Serina Abdul Rahman
- First meeting
- 2010, December 25th
- Last update
- environmental education for coastal management
My hypothesis is that if you teach children about environmentally-friendly behavior or natural heritage, the children will then educate the rest of the community, including their parents, their friends, their elders, anybody else, and we can use that for coastal management.
In a fishing village in Malaysia, where poverty rate is high and activities for young peopl are rare, Serina Abdul Rahman has set up an environment club. Young people from 3 to 18 years can come and learn while having fun: organic farming, science, English, games, swimming, etc.
These actions are also a research project and Serina’s PhD work on the management of coastal coastal areas through environmental education.
Here is an extract of Serina’s interview: more information and updates coming soon!
My name is Serina. I am a PhD Student. I live in this village which is also my study site. My PhD is on environmental education for coastal zone management. My hypothesis is that if you teach children about environmentally-friendly behavior or natural heritage for example, the children will then educate the rest of the community, including their parents, their friends, their elders, anybody else, and we can use that for coastal management. I teach the kids for an extended period of time and then I test to see whether the kids are teaching other people.
Within the program, there are theory sessions on habitats in this area which include seagrasses, mangroves, rocky shores, and they have an organic farm that they work on. They manage and they harvest and they also learn ecotourism skills. They work as guides and show people who come to visit around the seagrasses, mangroves, rocky shores and the farm. They do scientific based monitoring on the seagrass area, mangroves and rocky shores.
About the club Kelab alami
In order to do my research, I set up an environmental club. It’s called Kelab alami.
It’s open to any child from this mukim (this is a sort of region, it’s a string of 9 fishing villages). Any kid within the mukim can come and join the club as long as they are polite, hard-working, committed, and as long as they know to work as a team. Any child who is lazy, selfish or very rude to the parents or elders, we kick them out. There are behavior requirements, but no age requirements. The youngest members are 3 years old: they come, they play and they learn a little bit. Our main members are from about 9 to 18 years old. It’s open to any kid in this age range, from any of the 5 school around here. We did not set up the club in a school because it would be then limited to keep them in school.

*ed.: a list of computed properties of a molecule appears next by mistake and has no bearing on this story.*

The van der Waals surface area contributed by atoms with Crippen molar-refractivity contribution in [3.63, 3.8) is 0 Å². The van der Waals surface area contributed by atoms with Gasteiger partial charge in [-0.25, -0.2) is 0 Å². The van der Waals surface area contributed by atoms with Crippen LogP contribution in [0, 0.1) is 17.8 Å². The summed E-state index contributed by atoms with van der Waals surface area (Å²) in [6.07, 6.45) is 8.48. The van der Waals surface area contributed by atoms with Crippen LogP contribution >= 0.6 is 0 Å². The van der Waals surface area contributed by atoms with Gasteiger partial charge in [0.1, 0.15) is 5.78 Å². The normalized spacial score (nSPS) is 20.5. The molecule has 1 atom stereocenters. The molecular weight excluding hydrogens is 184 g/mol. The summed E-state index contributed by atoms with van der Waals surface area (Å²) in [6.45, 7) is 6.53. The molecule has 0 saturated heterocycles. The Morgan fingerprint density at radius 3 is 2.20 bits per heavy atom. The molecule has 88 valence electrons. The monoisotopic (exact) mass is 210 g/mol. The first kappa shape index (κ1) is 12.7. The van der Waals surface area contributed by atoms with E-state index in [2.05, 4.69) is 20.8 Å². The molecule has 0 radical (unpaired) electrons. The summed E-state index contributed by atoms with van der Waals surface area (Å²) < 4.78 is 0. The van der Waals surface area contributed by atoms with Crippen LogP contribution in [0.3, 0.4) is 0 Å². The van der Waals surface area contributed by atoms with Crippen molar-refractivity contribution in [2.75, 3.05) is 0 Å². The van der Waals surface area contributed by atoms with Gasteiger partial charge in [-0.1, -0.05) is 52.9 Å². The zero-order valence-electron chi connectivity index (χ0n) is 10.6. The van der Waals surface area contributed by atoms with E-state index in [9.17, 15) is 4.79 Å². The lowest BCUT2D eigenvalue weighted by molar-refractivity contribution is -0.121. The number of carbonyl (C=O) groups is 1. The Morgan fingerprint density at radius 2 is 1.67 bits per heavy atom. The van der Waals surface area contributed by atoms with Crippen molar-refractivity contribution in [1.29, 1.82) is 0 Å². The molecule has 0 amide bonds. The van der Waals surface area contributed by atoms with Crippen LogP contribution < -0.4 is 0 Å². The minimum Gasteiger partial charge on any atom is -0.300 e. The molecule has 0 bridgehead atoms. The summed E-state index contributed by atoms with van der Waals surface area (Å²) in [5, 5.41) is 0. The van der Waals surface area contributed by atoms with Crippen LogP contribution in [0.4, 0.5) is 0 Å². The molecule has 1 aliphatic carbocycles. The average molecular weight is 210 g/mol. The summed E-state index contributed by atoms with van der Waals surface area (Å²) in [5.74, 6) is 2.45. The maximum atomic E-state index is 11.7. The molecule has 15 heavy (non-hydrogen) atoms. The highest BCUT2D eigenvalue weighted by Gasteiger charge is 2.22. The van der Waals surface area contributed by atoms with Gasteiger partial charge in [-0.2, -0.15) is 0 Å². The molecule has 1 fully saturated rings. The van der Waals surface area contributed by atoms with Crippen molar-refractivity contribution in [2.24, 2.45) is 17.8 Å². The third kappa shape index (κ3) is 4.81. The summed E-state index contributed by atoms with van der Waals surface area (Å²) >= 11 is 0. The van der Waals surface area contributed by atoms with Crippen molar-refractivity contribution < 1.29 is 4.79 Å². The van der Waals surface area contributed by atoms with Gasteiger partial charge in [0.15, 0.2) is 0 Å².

The children come every week on Sunday (during the week they have school of course and this is out of the school activity). When they come on Sunday, most of the time they work on the farm first, and then we have a 1 or 2 hours theorical session, or some activities that are related to the environment.
It could be a talk on seagrass, and then they do drawing or they do a work or they make something. We make them recycling so they make stuff from bottles.
I try to bring friends who are experts and we have people who come to speak about various topics for the kids to learn: bivalves, corals, seaweeds, seagrasses, etc. It is always good for them to meet outside people.
Some kids who have a bicycle or a motorbike, or who live nearby, come everyday after school. They sit around, they play. We have a mini library with books, information, games and sport equipments.
The kids have these activities every week. During school holidays, it’s a little bit more often, maybe 2-3 times a week, because they have more time to come. Sometimes they get homework, they have to interview people, just to find out a bit more about area, the natural heritage, what used to be here in the past that is not here anymore with regards to animals and plants or others. We would not know about because it is not here anymore. Then, with all the information that they get, the goal is to write a bunch of guides for this area by themselves for themselves. There are a lot of scientists who come to this area, but unfortunately nothing comes back to the local community. My goal is to give something back to the local people. The kids learn and share with others.
We also set up a mini-natural history museum: we collect samples, and we are supported by my university which gives us bottles and products. Thus the kids can see and they can show the parents what we have in the area. Sometimes they don’t know and it is good to find out before it is all gone as well, so there is a record for the local community.
To be continued!
The integral interview and the images of Christmas 2010 at the club Kelab Alami to follow soon!